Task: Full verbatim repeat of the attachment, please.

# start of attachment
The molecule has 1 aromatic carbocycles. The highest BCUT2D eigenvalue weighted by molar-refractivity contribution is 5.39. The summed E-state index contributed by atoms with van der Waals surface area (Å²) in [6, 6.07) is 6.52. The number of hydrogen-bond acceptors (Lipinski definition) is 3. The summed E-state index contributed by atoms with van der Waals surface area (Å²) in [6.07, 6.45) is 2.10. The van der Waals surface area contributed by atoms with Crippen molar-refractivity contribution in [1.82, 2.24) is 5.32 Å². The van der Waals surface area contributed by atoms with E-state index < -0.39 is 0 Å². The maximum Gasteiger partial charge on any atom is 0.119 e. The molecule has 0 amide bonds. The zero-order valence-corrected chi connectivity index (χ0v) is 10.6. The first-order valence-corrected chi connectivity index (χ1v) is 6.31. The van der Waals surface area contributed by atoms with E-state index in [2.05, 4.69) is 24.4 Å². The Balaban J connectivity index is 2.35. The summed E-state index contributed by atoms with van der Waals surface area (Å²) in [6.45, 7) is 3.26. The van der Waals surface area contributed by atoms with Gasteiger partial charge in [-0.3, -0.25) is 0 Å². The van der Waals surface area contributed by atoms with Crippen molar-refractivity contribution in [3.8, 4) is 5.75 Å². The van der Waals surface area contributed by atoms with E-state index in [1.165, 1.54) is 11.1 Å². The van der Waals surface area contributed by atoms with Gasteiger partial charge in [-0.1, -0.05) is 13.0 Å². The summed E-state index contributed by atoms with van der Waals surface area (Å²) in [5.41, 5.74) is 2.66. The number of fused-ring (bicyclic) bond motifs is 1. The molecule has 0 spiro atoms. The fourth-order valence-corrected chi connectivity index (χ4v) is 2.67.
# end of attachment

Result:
The molecule has 1 aromatic carbocycles. The highest BCUT2D eigenvalue weighted by molar-refractivity contribution is 5.39. The summed E-state index contributed by atoms with van der Waals surface area (Å²) in [6, 6.07) is 6.52. The number of hydrogen-bond acceptors (Lipinski definition) is 3. The summed E-state index contributed by atoms with van der Waals surface area (Å²) in [6.07, 6.45) is 2.10. The van der Waals surface area contributed by atoms with Crippen molar-refractivity contribution in [1.82, 2.24) is 5.32 Å². The van der Waals surface area contributed by atoms with E-state index < -0.39 is 0 Å². The maximum Gasteiger partial charge on any atom is 0.119 e. The molecule has 0 amide bonds. The zero-order valence-corrected chi connectivity index (χ0v) is 10.6. The first-order valence-corrected chi connectivity index (χ1v) is 6.31. The van der Waals surface area contributed by atoms with E-state index in [2.05, 4.69) is 24.4 Å². The Balaban J connectivity index is 2.35. The summed E-state index contributed by atoms with van der Waals surface area (Å²) in [6.45, 7) is 3.26. The van der Waals surface area contributed by atoms with Gasteiger partial charge in [-0.3, -0.25) is 0 Å². The van der Waals surface area contributed by atoms with Crippen molar-refractivity contribution in [3.8, 4) is 5.75 Å². The van der Waals surface area contributed by atoms with E-state index in [1.165, 1.54) is 11.1 Å². The van der Waals surface area contributed by atoms with Gasteiger partial charge in [-0.1, -0.05) is 13.0 Å². The summed E-state index contributed by atoms with van der Waals surface area (Å²) in [5.41, 5.74) is 2.66. The number of fused-ring (bicyclic) bond motifs is 1. The molecule has 0 spiro atoms. The fourth-order valence-corrected chi connectivity index (χ4v) is 2.67.